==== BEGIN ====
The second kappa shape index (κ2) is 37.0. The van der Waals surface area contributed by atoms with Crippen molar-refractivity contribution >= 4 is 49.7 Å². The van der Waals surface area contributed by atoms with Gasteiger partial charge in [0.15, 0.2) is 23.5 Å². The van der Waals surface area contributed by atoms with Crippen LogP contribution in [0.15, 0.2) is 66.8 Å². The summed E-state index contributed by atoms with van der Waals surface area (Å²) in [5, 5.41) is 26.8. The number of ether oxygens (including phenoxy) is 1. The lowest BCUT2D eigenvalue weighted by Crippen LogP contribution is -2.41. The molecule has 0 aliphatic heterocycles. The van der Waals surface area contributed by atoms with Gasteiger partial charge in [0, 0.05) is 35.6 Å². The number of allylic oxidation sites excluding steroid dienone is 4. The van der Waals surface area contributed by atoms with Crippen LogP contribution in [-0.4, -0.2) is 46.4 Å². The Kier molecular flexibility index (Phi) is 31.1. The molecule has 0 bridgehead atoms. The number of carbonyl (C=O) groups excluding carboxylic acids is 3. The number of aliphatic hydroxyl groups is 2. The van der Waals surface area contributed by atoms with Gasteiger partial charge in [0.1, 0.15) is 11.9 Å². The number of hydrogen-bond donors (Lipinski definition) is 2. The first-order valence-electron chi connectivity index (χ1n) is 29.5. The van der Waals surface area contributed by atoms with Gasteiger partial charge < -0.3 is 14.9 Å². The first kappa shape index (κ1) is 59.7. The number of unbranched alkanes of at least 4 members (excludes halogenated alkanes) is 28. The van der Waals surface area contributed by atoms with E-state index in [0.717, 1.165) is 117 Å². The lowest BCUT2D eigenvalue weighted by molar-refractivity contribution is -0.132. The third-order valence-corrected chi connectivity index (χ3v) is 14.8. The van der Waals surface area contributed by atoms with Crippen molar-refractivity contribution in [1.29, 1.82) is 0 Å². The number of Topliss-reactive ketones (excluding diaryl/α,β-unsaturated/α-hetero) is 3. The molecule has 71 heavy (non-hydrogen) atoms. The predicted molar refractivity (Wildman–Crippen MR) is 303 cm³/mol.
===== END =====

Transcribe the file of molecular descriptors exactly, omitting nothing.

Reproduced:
The second kappa shape index (κ2) is 37.0. The van der Waals surface area contributed by atoms with Crippen molar-refractivity contribution >= 4 is 49.7 Å². The van der Waals surface area contributed by atoms with Gasteiger partial charge in [0.15, 0.2) is 23.5 Å². The van der Waals surface area contributed by atoms with Crippen LogP contribution in [0.15, 0.2) is 66.8 Å². The summed E-state index contributed by atoms with van der Waals surface area (Å²) in [5, 5.41) is 26.8. The number of ether oxygens (including phenoxy) is 1. The lowest BCUT2D eigenvalue weighted by Crippen LogP contribution is -2.41. The molecule has 0 aliphatic heterocycles. The van der Waals surface area contributed by atoms with Gasteiger partial charge in [0, 0.05) is 35.6 Å². The number of allylic oxidation sites excluding steroid dienone is 4. The van der Waals surface area contributed by atoms with Crippen LogP contribution in [-0.4, -0.2) is 46.4 Å². The Kier molecular flexibility index (Phi) is 31.1. The molecule has 0 bridgehead atoms. The number of carbonyl (C=O) groups excluding carboxylic acids is 3. The number of aliphatic hydroxyl groups is 2. The van der Waals surface area contributed by atoms with Gasteiger partial charge in [0.1, 0.15) is 11.9 Å². The number of hydrogen-bond donors (Lipinski definition) is 2. The first-order valence-electron chi connectivity index (χ1n) is 29.5. The van der Waals surface area contributed by atoms with Gasteiger partial charge < -0.3 is 14.9 Å². The first kappa shape index (κ1) is 59.7. The number of unbranched alkanes of at least 4 members (excludes halogenated alkanes) is 28. The van der Waals surface area contributed by atoms with E-state index in [0.717, 1.165) is 117 Å². The lowest BCUT2D eigenvalue weighted by molar-refractivity contribution is -0.132. The third-order valence-corrected chi connectivity index (χ3v) is 14.8. The van der Waals surface area contributed by atoms with Crippen molar-refractivity contribution in [1.29, 1.82) is 0 Å². The number of Topliss-reactive ketones (excluding diaryl/α,β-unsaturated/α-hetero) is 3. The molecule has 71 heavy (non-hydrogen) atoms. The predicted molar refractivity (Wildman–Crippen MR) is 303 cm³/mol.